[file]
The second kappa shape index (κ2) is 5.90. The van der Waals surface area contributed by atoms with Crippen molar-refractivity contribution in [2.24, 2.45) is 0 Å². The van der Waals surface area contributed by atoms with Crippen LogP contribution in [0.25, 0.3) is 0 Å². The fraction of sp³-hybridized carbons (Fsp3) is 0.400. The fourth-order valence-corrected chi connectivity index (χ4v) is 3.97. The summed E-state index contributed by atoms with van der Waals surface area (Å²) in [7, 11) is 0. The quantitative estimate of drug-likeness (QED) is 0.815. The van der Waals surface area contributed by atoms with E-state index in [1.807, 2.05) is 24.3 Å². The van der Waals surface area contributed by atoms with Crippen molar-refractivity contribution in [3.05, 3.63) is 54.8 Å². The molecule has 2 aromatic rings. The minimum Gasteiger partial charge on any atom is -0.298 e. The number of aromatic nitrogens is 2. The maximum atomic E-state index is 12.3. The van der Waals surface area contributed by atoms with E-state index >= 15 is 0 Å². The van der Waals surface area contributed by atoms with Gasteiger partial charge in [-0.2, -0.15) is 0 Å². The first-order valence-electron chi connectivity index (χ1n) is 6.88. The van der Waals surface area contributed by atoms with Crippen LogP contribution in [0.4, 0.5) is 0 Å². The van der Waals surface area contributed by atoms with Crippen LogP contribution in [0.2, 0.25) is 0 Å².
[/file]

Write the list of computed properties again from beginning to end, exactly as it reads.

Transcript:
The second kappa shape index (κ2) is 5.90. The van der Waals surface area contributed by atoms with Crippen molar-refractivity contribution in [2.24, 2.45) is 0 Å². The van der Waals surface area contributed by atoms with Crippen LogP contribution in [0.25, 0.3) is 0 Å². The fraction of sp³-hybridized carbons (Fsp3) is 0.400. The fourth-order valence-corrected chi connectivity index (χ4v) is 3.97. The summed E-state index contributed by atoms with van der Waals surface area (Å²) in [7, 11) is 0. The quantitative estimate of drug-likeness (QED) is 0.815. The van der Waals surface area contributed by atoms with E-state index in [1.807, 2.05) is 24.3 Å². The van der Waals surface area contributed by atoms with Crippen molar-refractivity contribution in [3.05, 3.63) is 54.8 Å². The molecule has 2 aromatic rings. The minimum Gasteiger partial charge on any atom is -0.298 e. The number of aromatic nitrogens is 2. The maximum atomic E-state index is 12.3. The van der Waals surface area contributed by atoms with E-state index >= 15 is 0 Å². The van der Waals surface area contributed by atoms with Gasteiger partial charge in [-0.2, -0.15) is 0 Å². The first-order valence-electron chi connectivity index (χ1n) is 6.88. The van der Waals surface area contributed by atoms with Crippen LogP contribution in [0.4, 0.5) is 0 Å². The van der Waals surface area contributed by atoms with Crippen LogP contribution in [0.2, 0.25) is 0 Å².